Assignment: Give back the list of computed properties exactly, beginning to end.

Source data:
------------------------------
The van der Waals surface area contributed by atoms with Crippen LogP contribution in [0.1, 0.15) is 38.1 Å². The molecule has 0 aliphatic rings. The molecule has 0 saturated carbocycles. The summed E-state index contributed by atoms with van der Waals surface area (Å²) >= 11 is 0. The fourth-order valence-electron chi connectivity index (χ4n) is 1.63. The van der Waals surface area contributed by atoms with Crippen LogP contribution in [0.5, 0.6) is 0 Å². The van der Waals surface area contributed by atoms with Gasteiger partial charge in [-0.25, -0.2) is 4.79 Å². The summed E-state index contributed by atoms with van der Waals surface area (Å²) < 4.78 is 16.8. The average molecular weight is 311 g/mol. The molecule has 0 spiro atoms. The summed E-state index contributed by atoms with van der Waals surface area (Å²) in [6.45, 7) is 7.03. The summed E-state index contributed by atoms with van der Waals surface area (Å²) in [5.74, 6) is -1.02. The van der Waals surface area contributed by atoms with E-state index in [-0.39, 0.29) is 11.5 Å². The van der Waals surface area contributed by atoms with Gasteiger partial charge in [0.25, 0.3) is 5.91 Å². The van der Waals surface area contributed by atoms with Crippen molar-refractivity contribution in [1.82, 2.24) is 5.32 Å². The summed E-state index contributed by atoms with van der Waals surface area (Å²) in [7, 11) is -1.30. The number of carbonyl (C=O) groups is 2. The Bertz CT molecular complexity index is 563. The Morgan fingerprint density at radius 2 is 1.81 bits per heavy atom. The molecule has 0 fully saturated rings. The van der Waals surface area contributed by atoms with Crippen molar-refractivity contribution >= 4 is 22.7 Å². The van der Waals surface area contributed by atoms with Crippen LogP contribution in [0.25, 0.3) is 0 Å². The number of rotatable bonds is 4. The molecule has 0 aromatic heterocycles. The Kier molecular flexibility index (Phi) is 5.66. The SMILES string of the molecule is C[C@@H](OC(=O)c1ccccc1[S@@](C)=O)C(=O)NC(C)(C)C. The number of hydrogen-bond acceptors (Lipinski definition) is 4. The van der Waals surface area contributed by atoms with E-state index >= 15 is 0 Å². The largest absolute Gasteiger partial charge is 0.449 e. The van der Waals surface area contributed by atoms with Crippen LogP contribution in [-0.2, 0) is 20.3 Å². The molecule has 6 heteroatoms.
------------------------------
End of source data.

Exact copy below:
The van der Waals surface area contributed by atoms with Crippen LogP contribution in [0.1, 0.15) is 38.1 Å². The molecule has 0 aliphatic rings. The molecule has 0 saturated carbocycles. The summed E-state index contributed by atoms with van der Waals surface area (Å²) >= 11 is 0. The fourth-order valence-electron chi connectivity index (χ4n) is 1.63. The van der Waals surface area contributed by atoms with Crippen LogP contribution in [0.5, 0.6) is 0 Å². The van der Waals surface area contributed by atoms with Gasteiger partial charge in [-0.25, -0.2) is 4.79 Å². The summed E-state index contributed by atoms with van der Waals surface area (Å²) < 4.78 is 16.8. The average molecular weight is 311 g/mol. The molecule has 0 spiro atoms. The summed E-state index contributed by atoms with van der Waals surface area (Å²) in [6.45, 7) is 7.03. The summed E-state index contributed by atoms with van der Waals surface area (Å²) in [5.74, 6) is -1.02. The van der Waals surface area contributed by atoms with E-state index in [-0.39, 0.29) is 11.5 Å². The van der Waals surface area contributed by atoms with Gasteiger partial charge in [0.25, 0.3) is 5.91 Å². The van der Waals surface area contributed by atoms with Crippen molar-refractivity contribution in [1.82, 2.24) is 5.32 Å². The summed E-state index contributed by atoms with van der Waals surface area (Å²) in [7, 11) is -1.30. The number of carbonyl (C=O) groups is 2. The Bertz CT molecular complexity index is 563. The Morgan fingerprint density at radius 2 is 1.81 bits per heavy atom. The molecule has 0 fully saturated rings. The van der Waals surface area contributed by atoms with Crippen molar-refractivity contribution >= 4 is 22.7 Å². The van der Waals surface area contributed by atoms with Crippen LogP contribution in [0.25, 0.3) is 0 Å². The number of rotatable bonds is 4. The molecule has 0 aromatic heterocycles. The Kier molecular flexibility index (Phi) is 5.66. The SMILES string of the molecule is C[C@@H](OC(=O)c1ccccc1[S@@](C)=O)C(=O)NC(C)(C)C. The number of hydrogen-bond acceptors (Lipinski definition) is 4. The van der Waals surface area contributed by atoms with E-state index >= 15 is 0 Å². The largest absolute Gasteiger partial charge is 0.449 e. The van der Waals surface area contributed by atoms with Crippen LogP contribution in [-0.2, 0) is 20.3 Å². The molecule has 6 heteroatoms.